Trump should not certify Iran’s nuclear compliance and here’s how he can do it

President Trump just extended sanctions relief on Iran, but this does not mean he will certify that Iran is complying with the 2015 Joint Comprehensive Plan of Action (JCPOA) next month. He won’t, because doing so would mean lying to Congress.

The Iran Nuclear Agreement Review Act (INARA), also known as Corker-Cardin, requires the president to certify that Iran is in compliance with JCPOA every 90 days. Trump has done that twice since he took office, but it was against his better instincts. He was very unhappy with his leadership for not giving him proper ammunition to do the right thing.

But that won’t happen this time. There is plenty of proof that Iran is not complying, and the president has told his Cabinet leaders in no uncertain terms to bring him reasons for not certifying. The problem he has run into in the past has been the intelligence community’s assessment that Iran is technically in compliance, that they have no certain evidence of a material breach of the JCPOA.

But Iran is in violation of a related agreement, UN Security Council Resolution 2231, through ballistic missile testing and export of weapons to Hezbollah and other terrorist groups. These violations are so flagrant even Samantha Power, Obama’s UN Ambassador, felt obligated to point them out.

But the reason they can claim no certain evidence of violations is that the Obama administration gave away any right to conduct meaningful inspections in Iran. No one can get anywhere near the military sites where Iran does its dirty work. Also, in their naïve zeal to make a deal at any cost, President Obama’s negotiators took ballistic missile programs out of the agreement. A nuclear weapon needs a delivery system to be fully functional. Removing the missile program from the deal allowed Iran to keep working on half of its program and remain in technical compliance with the JCPOA.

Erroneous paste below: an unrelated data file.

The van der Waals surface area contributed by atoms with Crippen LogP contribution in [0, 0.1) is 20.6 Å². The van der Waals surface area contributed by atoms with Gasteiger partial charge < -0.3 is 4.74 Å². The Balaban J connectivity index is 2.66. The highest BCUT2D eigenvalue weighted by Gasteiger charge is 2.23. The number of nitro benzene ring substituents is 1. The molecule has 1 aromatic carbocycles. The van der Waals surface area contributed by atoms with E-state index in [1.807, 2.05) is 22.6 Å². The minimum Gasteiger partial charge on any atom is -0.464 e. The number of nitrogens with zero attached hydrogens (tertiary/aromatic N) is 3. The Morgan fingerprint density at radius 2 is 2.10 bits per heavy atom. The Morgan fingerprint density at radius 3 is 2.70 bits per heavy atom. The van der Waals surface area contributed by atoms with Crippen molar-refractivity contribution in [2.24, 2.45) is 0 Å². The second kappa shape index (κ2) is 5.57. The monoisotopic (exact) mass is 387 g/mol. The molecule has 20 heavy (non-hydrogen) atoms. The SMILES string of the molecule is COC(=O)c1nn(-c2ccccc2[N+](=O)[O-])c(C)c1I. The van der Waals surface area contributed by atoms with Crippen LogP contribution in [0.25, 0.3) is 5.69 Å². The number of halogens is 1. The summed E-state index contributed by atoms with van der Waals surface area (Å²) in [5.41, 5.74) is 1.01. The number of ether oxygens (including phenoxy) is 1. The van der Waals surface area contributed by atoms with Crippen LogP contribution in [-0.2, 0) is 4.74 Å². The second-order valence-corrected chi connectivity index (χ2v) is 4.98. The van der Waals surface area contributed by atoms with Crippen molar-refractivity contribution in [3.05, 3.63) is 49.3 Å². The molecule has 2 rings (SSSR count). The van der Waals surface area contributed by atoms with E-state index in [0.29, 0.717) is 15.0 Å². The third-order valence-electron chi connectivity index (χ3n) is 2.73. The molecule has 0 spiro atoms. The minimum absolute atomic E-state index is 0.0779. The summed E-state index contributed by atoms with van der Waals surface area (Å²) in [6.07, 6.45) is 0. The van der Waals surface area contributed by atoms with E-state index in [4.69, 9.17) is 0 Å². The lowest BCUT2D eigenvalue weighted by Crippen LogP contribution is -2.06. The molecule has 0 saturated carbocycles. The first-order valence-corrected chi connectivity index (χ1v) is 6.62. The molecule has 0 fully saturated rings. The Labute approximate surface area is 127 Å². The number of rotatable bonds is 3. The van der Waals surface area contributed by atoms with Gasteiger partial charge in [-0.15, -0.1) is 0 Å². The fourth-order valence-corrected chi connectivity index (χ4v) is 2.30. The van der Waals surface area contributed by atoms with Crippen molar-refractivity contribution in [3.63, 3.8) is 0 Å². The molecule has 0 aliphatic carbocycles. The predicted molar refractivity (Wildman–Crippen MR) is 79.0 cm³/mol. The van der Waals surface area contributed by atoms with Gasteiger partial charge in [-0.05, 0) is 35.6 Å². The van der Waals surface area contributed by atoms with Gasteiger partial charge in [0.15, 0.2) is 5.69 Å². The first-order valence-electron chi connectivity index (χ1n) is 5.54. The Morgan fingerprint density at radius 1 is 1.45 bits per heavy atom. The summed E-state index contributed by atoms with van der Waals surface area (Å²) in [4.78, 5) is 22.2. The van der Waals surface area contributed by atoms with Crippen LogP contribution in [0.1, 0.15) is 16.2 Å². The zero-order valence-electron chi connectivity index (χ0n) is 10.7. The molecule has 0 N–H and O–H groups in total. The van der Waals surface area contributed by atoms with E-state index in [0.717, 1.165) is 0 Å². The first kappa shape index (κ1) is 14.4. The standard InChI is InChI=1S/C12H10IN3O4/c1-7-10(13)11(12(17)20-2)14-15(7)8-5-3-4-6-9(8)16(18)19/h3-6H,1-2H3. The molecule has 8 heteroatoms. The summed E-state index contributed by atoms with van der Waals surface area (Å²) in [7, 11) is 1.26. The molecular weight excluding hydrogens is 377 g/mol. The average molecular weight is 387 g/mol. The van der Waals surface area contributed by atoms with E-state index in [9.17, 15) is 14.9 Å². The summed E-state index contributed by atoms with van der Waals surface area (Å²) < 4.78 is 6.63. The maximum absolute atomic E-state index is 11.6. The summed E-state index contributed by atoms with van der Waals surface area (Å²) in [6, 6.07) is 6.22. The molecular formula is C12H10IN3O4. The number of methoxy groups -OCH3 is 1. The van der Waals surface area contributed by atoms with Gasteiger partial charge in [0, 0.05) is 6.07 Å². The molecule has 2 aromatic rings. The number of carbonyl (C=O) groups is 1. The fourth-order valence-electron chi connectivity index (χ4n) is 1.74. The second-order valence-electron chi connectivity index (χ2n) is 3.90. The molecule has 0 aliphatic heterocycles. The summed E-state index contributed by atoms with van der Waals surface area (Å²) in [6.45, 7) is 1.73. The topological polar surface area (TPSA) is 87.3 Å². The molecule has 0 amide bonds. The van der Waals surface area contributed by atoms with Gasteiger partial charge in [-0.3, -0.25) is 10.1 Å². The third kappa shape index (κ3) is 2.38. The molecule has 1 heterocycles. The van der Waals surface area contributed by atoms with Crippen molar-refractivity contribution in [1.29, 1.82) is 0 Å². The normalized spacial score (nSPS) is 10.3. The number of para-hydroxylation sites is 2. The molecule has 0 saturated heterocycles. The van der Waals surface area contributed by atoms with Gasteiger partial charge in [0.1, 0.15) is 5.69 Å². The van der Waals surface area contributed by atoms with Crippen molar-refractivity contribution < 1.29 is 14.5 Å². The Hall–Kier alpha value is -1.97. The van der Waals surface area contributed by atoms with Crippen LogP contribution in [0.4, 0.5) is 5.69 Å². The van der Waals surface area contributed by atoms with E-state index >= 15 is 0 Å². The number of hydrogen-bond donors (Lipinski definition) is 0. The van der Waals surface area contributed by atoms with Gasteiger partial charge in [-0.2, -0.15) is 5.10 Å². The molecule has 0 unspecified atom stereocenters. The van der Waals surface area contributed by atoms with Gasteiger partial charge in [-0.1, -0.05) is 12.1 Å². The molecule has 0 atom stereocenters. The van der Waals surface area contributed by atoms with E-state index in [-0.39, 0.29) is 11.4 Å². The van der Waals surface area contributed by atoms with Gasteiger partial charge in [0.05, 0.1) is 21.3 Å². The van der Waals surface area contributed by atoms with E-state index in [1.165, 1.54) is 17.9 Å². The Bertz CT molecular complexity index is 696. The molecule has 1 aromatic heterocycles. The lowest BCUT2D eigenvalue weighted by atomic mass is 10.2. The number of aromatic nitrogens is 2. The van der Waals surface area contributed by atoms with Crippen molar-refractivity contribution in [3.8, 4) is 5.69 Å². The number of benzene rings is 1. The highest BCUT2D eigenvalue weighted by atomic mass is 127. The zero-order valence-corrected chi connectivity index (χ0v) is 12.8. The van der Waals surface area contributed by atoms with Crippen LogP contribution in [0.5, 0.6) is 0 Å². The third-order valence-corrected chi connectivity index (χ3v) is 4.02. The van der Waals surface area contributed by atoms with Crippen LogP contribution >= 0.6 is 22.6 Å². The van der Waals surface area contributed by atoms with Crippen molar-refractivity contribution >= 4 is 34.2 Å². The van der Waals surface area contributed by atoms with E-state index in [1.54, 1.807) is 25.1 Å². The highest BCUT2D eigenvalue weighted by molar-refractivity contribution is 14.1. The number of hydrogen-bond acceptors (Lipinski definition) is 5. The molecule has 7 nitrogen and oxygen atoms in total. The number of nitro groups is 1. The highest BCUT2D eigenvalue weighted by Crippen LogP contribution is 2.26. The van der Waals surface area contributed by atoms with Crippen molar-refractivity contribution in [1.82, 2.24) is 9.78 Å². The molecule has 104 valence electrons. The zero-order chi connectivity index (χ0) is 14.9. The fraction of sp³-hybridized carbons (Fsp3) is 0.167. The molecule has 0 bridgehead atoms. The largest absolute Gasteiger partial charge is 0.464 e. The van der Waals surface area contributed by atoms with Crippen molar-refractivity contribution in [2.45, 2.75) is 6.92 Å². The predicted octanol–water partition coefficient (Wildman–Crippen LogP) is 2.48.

But Iran is in violation of a related agreement, UN Security Council Resolution 2231, through ballistic missile testing and export of weapons to Hezbollah and other terrorist groups. These violations are so flagrant even Samantha Power, Obama’s UN Ambassador, felt obligated to point them out. That is the opening Trump can use to announce that he can’t certify compliance with the deal. The INARA contains a provision (Page 129 STAT. 207) that says the president must certify that “Iran is transparently, verifiably, and fully implementing the agreement, including all related technical or additional agreements.”

A UN Security Council resolution, directly applicable to the Iran nuclear program and negotiated by the Obama administration in conjunction with the JCPOA, absolutely counts as a related or additional agreement. The comical thing is that Obama loyalists are claiming it does not. When they submitted the JCPOA and all related agreements to Congress, as required by INARA, which President Obama signed, they included UNSCR 2231 as: (Other) not a related agreement.

Seriously, that’s their excuse for why it should not be considered. That’s like saying the money they sent to Iran on an unmarked plane in the middle of the night wasn’t bribes and ransom because the pallets of cash were stenciled “humanitarian aid.” Well, maybe that’s not the best example, since they actually did claim that.

Trump has every right, even an obligation, to identify UNSCR 2231 as a related agreement, and to tell Congress that he cannot certify compliance because Iran’s missile tests and weapons movements via commercial airlines are serial violations. This would set in motion numerous options for reapplying sanctions on Iran’s nuclear program. It should also prompt all elements of the U.S. government to fix, renegotiate or, ideally, eliminate the deal, and to take action to actually stop Iran’s nuclear program.

The Iran deal was one of the worst negotiations in U.S. history. We gave away everything and gained almost nothing. Iran has moved forward with malign activity in Iraq, Syria, Yemen and, worst of all, its burgeoning nuclear and ballistic missile partnership with North Korea. By taking the first steps toward replacing this deal with actions that will keep us all safe, President Trump will be doing his sworn duty.

All elements of U.S. power should be brought to bear, including a credible threat of military action if Iran doesn’t allow inspections at its military sites. We should also let the Iranian people know that we do not hold them responsible for the actions of the mullahs who oppress them and endanger the world. A new government for Iran would be in everyone’s interest.

That or military action is the only thing that will stop Iran from finishing its plans to become a nuclear power. Expect President Trump to move us forward in that regard.

Jim Hanson is President of Security Studies Group and served in US Army Special Forces.